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Frequently Asked Questions

What is the Heritage Lighthouse Protection Act (HLPA)?
The Government of Canada has stated that "... lighthouses form an integral part of Canada’s identity, culture and heritage, and are of historic and aesthetic interest and significance to our communities and our nation..."
The HLPA is designed to protect federally-owned lighthouses by providing a means for their designation as heritage lighthouses. The Act requires that designated heritage lighthouses be maintained and altered in a manner consistent with established conservation standards. Under certain circumstances, a heritage lighthouse may be sold or transferred to another order of government, a community group or a person to facilitate an on-going use and purpose for the building.
The HLPA does not protect lighthouses that are currently owned by a Province or Municipality, nor does it protect privately owned lighthouses.


What qualifies as a Lighthouse under the HLPA?

A lighthouse is defined as a tower or other structure (including its fixtures), owned by the Government of Canada, that was built to contain, contains, or once contained a beacon light or other signal to warn or guide marine vessels, whether or not it is now in use as an aid to navigation.


How will the legislation be implemented?

The Minister responsible for the Parks Canada Agency (Minister of the Environment), is responsible for administering the HLPA. Given its expertise in heritage conservation, Parks Canada was assigned responsibility for the implementation of the Act.
There will be a two-year period following the coming into force of the Act during which public petitions proposing designations can be submitted. The Minister responsible for the Parks Canada Agency must consider all petitions received and determine, taking into account the designation criteria and consultations with an advisory committee, which lighthouses are to be designated.


What are the important dates to be aware of?
On May 29, 2010, the Act came into force and the two-year petitioning period began. The two-year petitioning period ends on May 29, 2012. All petitions must have been evaluated and any resulting designation made by the Minister no later than 3 years after the petition deadline. Results of the program must be published in the Canada Gazette by August 27, 2015.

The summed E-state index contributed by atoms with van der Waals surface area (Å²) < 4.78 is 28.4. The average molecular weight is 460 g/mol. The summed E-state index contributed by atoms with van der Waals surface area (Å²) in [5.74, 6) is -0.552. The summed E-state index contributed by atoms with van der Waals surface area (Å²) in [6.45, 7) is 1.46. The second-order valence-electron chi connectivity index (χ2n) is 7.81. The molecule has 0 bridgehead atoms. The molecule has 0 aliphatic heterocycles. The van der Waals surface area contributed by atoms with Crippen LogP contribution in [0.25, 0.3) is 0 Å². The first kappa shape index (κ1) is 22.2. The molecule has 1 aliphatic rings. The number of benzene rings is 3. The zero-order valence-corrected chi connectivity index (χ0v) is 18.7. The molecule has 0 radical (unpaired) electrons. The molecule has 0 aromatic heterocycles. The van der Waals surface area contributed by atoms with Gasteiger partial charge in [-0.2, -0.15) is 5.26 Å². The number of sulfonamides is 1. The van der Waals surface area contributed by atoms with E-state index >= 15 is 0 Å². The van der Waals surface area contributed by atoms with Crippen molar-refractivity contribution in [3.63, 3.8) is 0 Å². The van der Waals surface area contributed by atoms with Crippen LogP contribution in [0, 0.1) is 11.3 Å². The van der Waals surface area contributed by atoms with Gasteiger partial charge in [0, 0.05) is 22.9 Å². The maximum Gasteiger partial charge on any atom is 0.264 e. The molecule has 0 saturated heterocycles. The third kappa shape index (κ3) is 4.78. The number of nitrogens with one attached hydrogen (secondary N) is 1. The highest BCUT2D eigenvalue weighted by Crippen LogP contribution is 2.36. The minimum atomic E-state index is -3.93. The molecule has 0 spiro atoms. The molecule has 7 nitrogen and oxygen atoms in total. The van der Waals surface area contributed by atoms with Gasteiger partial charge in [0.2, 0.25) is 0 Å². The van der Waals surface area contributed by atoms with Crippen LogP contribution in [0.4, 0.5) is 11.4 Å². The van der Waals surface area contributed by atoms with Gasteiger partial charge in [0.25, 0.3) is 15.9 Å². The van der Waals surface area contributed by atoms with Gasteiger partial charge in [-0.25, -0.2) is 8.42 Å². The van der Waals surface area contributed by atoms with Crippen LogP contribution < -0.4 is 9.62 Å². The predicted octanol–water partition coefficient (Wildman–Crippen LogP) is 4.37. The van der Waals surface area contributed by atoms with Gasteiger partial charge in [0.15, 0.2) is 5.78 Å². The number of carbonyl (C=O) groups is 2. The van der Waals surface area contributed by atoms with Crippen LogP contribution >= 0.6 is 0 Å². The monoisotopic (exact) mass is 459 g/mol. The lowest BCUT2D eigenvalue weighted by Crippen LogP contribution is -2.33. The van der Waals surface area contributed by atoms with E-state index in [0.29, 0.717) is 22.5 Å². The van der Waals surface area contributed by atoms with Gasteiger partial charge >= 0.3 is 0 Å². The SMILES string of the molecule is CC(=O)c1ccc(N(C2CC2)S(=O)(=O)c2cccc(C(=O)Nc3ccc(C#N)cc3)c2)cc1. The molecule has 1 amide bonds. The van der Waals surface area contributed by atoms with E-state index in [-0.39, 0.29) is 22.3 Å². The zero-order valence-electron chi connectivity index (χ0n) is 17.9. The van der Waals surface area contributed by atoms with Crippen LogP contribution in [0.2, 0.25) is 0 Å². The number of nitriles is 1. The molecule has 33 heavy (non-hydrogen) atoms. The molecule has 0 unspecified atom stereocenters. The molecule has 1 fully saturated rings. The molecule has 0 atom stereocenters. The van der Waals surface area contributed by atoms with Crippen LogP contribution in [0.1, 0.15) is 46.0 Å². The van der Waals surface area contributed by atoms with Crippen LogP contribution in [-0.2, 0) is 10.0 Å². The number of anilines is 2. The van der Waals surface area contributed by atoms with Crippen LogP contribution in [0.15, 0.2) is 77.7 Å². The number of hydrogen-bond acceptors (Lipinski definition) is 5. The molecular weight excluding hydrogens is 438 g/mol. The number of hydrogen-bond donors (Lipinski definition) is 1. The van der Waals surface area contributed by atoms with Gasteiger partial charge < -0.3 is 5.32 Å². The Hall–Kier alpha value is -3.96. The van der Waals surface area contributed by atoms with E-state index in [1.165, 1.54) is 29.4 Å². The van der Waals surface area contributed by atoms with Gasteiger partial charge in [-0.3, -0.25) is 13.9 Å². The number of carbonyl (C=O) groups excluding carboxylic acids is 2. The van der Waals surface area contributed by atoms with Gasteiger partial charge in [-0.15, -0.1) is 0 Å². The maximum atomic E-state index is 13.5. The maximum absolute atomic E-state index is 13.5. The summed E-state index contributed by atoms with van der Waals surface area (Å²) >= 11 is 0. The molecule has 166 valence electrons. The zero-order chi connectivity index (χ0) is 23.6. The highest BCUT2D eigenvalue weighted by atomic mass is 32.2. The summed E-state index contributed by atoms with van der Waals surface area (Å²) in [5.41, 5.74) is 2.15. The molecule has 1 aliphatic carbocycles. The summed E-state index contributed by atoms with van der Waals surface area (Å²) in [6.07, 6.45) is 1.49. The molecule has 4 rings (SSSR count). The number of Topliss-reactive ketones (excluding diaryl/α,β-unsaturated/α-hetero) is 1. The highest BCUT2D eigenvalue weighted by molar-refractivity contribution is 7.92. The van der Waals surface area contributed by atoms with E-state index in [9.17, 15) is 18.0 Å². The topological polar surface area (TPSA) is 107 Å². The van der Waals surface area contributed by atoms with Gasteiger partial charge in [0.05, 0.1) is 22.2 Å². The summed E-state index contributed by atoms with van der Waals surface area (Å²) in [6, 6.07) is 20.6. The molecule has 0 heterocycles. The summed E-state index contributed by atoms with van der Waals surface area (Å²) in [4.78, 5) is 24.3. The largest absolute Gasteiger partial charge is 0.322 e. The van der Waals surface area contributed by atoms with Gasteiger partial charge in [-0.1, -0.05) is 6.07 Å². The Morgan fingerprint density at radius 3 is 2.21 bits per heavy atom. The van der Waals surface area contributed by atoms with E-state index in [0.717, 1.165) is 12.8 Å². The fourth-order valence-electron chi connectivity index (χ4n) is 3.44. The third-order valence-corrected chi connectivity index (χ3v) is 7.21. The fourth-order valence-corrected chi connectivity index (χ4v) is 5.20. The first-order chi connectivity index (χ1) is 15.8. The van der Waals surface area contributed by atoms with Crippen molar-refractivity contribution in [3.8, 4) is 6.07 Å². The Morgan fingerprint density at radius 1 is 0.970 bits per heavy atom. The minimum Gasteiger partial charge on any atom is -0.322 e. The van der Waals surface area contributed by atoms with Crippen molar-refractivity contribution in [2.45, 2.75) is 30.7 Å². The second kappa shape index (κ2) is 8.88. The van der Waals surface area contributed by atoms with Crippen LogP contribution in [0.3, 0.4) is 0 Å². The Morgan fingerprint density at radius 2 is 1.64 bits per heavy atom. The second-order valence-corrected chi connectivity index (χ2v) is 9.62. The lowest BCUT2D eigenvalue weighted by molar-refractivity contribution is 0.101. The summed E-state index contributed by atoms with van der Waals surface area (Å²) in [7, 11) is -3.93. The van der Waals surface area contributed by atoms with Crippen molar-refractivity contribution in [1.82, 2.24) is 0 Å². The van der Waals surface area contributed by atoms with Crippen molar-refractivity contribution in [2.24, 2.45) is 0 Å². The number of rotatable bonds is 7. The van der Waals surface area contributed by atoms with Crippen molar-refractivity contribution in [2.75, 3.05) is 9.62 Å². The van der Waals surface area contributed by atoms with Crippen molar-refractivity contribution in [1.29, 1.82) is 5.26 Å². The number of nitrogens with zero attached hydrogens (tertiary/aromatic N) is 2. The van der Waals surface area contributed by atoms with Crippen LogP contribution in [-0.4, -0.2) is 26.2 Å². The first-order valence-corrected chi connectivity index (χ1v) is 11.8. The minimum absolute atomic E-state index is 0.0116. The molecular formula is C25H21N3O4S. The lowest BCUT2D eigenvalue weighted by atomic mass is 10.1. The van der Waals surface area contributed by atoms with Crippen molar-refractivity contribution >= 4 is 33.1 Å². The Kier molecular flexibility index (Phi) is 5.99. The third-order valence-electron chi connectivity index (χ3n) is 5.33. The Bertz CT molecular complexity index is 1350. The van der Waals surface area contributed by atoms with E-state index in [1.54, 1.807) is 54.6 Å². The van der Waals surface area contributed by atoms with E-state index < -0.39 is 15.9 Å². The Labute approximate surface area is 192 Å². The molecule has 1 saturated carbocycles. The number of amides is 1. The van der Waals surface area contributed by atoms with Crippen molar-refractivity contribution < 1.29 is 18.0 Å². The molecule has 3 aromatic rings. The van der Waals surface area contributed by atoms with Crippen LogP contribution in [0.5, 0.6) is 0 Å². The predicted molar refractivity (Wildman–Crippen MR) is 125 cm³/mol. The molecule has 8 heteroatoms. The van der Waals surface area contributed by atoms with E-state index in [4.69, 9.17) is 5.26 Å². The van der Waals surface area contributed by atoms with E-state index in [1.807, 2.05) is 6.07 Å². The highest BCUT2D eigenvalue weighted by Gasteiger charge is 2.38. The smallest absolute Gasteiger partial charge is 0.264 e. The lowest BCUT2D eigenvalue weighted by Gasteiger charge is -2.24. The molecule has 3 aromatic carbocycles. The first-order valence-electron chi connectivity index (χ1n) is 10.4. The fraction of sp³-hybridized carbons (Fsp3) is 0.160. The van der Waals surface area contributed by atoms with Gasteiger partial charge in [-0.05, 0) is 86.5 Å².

Who decides which lighthouses are designated as Heritage Lighthouses?

The Minister appointed the Historic Sites and Monuments Board of Canada (the Board) to be his Advisory Committee on issues relating to heritage lighthouses. The Board advises and assists the Minister on the designation and protection of heritage lighthouses, and the establishment of criteria for their alteration and maintenance.


What is the process for petitioning a specific lighthouse for heritage designation?

Residents of Canada can seek heritage designations for lighthouses by addressing a petition to the Minister no later than May 29, 2012. Petitions must specify the lighthouse being nominated and be signed by at least 25 persons who are resident in Canada and who are 18 years of age or older.


How many lighthouses does the federal government own?


Fisheries and Oceans Canada
currently has 241 major lightstation sites and approximately 500 minor fixed aids to navigation that the public may generally perceive as lighthouses and that are representative of the types of buildings and structures that communities have expressed interest in protecting.

Parks Canada
, which is responsible for protecting and presenting nationally significant examples of Canada's natural and cultural heritage, currently owns several lighthouses, five of which are commemorated as national historic sites. Other Parks Canada lighthouses will NOT automatically be designated as heritage lighthouses. They are eligible for designation under the Act but must be nominated and the required Petition must be submitted before May 29, 2012.

Environment Canada
is also responsible for some National Wildlife Areas that include lighthouses. Again, these lighthouses are eligible for designation under the Act but must be nominated and the required Petition must be submitted before May 29, 2012.
Other federal departments may also have properties containing lighthouses. Search the Government of Canada's DFRP database for your area.